What do Hong Kong Finance Execs Want from their New Jobs?

Image: uschools/iStock

Salary, work-life balance, and career development opportunities are the three most important factors when Hong Kong's finance executives consider new job offers, according to a survey by JobsDB.

The survey collected responses from 302 people from the accounting/audit/tax sector in Hong Kong during Sep 28-Nov 1 2018 as part of a bigger survey of 5,810 job seekers aged above 18 from 20 sectors in the city, the online job board said.

Competitive base salary critical

These professionals rated ‘salary / compensation’ as the single most important driver when considering a new role, survey results indicate.

While 93% of respondents rate a competitive salary as a key career consideration, a guaranteed extra month of pay—also called double pay—is seen as important as well, said JobsDB, adding that bonuses and insurance coverage provide additional levers for employers to help retain talent.

Age-relevant total rewards packages

In addition, companies need to provide an age-relevant career package that goes beyond salary, said JobsDB.

"More than 42% of finance talent surveyed is aged 24 – 34 years old, nearly 4% higher than when compared with other sectors," said Issac Shao, country manager of Jobs DB Hong Kong Limited. "As a result, hiring managers must provide candidates with an attractive salary, rewards, bonuses and benefits package, as well as combining this with an ethical mission, purpose and culture—collectively known the Employee Value Proposition (EVP)—to attract younger employees in this field."

Work-life balance matters to finance execs

There has also been a significant change in attitudes towards work-life balance in this field, Jobsdb said. Survey results indicate that 14.3% of executives in the field indicate they seek to achieve ‘work-life balance'—among the top two sectors most eager for achieving that, said JobsDB.com

As a result, it's important for employers to change their mindset when it comes to working hours.

While five-day work weeks and paid pubic holidays are important to finance executives, they (41.8%) also rate ‘compensation for overtime’ as a crucial decider when selecting an employer.

Helping young execs to keep up with digitalization

The third driver for talent in this field is access to sufficient career development opportunities, JobsDB pointed out, adding that promotion, development and training initiatives are the most important considerations for talent in this regard.

With a younger workforce compared with other sectors, this field's employers need to provide talent with on-going, tailored development opportunities for meeting individual career goals and keeping up with rapid changes brought by digitalization, Shao noted.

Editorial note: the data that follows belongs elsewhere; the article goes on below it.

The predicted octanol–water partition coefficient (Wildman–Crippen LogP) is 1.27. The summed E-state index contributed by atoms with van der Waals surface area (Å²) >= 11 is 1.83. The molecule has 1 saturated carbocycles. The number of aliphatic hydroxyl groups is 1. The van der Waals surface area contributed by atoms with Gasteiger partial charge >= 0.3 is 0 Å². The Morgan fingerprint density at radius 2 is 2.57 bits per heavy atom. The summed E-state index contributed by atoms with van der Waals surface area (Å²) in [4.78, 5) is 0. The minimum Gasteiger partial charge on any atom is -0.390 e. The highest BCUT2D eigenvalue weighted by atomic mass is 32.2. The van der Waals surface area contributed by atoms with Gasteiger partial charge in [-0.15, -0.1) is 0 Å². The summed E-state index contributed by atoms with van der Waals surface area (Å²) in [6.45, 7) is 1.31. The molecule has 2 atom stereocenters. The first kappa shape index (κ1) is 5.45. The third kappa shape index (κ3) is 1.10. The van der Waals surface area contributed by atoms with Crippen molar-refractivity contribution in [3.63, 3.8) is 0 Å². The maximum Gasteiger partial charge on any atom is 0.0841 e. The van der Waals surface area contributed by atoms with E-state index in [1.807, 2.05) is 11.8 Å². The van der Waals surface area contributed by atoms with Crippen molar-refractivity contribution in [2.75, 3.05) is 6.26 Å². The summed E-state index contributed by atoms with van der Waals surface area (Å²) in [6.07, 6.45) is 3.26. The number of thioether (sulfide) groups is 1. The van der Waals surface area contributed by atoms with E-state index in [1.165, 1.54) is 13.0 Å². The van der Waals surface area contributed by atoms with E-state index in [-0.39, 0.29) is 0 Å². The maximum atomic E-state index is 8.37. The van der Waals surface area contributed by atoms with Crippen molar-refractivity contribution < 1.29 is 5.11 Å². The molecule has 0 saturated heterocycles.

Big Four auditing firm EY sees flexible work a differentiator when it comes to recruitment.

“We're working more virtually, such as from a client site or from home. Everyone—from Millennials to employees with children is looking for this flexibility,” said Alexandra Maiden, Talent Leader, Financial Services Asia-Pacific, Ernst & Young.

He pointed out that experiences offered by employers matters to candidates as well. For instance, some executives might want to work with certain clients to enrich their professional experiences, he added.

Pattern of taking leaves

According to JobsDB, accounting, audit and tax candidates also seek flexibility to cash out unused annual leave and take unpaid leave at a far higher rate than professionals from other industries.

It’s a job seekers’ market when it comes to this particular field in Hong Kong. JobsDB Q3 2018 job advertisement data indicated that the number of job vacancies in the accounting, audit and tax industry grew 20% year-over-year.

Therefore employers need to seek increasingly innovative ways to recruit and onboard new talent in this competitive market, JobsDB said.

Across all the 20 sectors, salary and compensation remain the most important factor for Hong Kong candidates considering new jobs, according to the firm.

Results of the survey indicate that 20.1% of all respondents from the 20 sectors consider ‘salary and compensation’ the most important, followed by ‘work life balance’ (13.1%) and ‘career development opportunities’ (10.3%).

Other result highlights of the entire survey

  • 52.4% are reluctant to be based in South China including the Greater Bay Area
  • 55.2% are reluctant other commercial cities in mainland China
  • 32.1% don’t want to stay overseas
  • 59.5% will not consider the job if shift work is required
  • 30.7% will decline an offer if it involves frequent travel